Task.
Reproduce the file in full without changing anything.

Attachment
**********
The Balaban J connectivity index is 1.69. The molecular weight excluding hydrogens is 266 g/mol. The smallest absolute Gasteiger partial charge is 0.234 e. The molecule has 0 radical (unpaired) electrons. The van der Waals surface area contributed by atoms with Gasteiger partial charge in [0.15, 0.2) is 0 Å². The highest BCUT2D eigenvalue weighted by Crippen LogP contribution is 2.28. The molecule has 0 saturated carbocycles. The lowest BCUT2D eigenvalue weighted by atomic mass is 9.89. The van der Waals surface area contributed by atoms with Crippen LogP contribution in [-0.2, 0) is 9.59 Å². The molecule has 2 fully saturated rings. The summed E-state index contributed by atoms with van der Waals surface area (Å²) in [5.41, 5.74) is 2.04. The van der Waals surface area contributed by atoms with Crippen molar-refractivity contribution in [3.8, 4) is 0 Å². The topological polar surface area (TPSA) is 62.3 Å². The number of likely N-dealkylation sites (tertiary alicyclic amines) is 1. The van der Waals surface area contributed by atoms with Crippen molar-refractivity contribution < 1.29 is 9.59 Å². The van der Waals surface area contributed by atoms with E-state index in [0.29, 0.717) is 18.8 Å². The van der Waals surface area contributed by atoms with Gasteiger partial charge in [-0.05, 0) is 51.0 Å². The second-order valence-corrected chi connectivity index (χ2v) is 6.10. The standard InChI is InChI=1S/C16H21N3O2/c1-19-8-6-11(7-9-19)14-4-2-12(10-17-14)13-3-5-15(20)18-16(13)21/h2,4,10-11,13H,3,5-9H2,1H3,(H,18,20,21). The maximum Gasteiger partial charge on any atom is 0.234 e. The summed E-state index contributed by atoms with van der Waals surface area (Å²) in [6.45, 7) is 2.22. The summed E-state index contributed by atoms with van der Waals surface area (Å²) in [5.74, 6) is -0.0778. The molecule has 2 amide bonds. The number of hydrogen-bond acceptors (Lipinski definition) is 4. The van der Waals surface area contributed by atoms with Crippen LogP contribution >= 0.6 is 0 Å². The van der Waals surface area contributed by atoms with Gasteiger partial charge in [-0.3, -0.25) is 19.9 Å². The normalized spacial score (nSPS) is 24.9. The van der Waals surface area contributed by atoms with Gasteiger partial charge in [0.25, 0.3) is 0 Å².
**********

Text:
The Balaban J connectivity index is 1.69. The molecular weight excluding hydrogens is 266 g/mol. The smallest absolute Gasteiger partial charge is 0.234 e. The molecule has 0 radical (unpaired) electrons. The van der Waals surface area contributed by atoms with Gasteiger partial charge in [0.15, 0.2) is 0 Å². The highest BCUT2D eigenvalue weighted by Crippen LogP contribution is 2.28. The molecule has 0 saturated carbocycles. The lowest BCUT2D eigenvalue weighted by atomic mass is 9.89. The van der Waals surface area contributed by atoms with Crippen LogP contribution in [-0.2, 0) is 9.59 Å². The molecule has 2 fully saturated rings. The summed E-state index contributed by atoms with van der Waals surface area (Å²) in [5.41, 5.74) is 2.04. The van der Waals surface area contributed by atoms with Crippen molar-refractivity contribution in [3.8, 4) is 0 Å². The topological polar surface area (TPSA) is 62.3 Å². The number of likely N-dealkylation sites (tertiary alicyclic amines) is 1. The van der Waals surface area contributed by atoms with Crippen molar-refractivity contribution < 1.29 is 9.59 Å². The van der Waals surface area contributed by atoms with E-state index in [0.29, 0.717) is 18.8 Å². The van der Waals surface area contributed by atoms with Gasteiger partial charge in [-0.05, 0) is 51.0 Å². The second-order valence-corrected chi connectivity index (χ2v) is 6.10. The standard InChI is InChI=1S/C16H21N3O2/c1-19-8-6-11(7-9-19)14-4-2-12(10-17-14)13-3-5-15(20)18-16(13)21/h2,4,10-11,13H,3,5-9H2,1H3,(H,18,20,21). The maximum Gasteiger partial charge on any atom is 0.234 e. The summed E-state index contributed by atoms with van der Waals surface area (Å²) in [6.45, 7) is 2.22. The summed E-state index contributed by atoms with van der Waals surface area (Å²) in [5.74, 6) is -0.0778. The molecule has 2 amide bonds. The number of hydrogen-bond acceptors (Lipinski definition) is 4. The van der Waals surface area contributed by atoms with Crippen LogP contribution >= 0.6 is 0 Å². The van der Waals surface area contributed by atoms with Gasteiger partial charge in [-0.3, -0.25) is 19.9 Å². The normalized spacial score (nSPS) is 24.9. The van der Waals surface area contributed by atoms with Gasteiger partial charge in [0.25, 0.3) is 0 Å².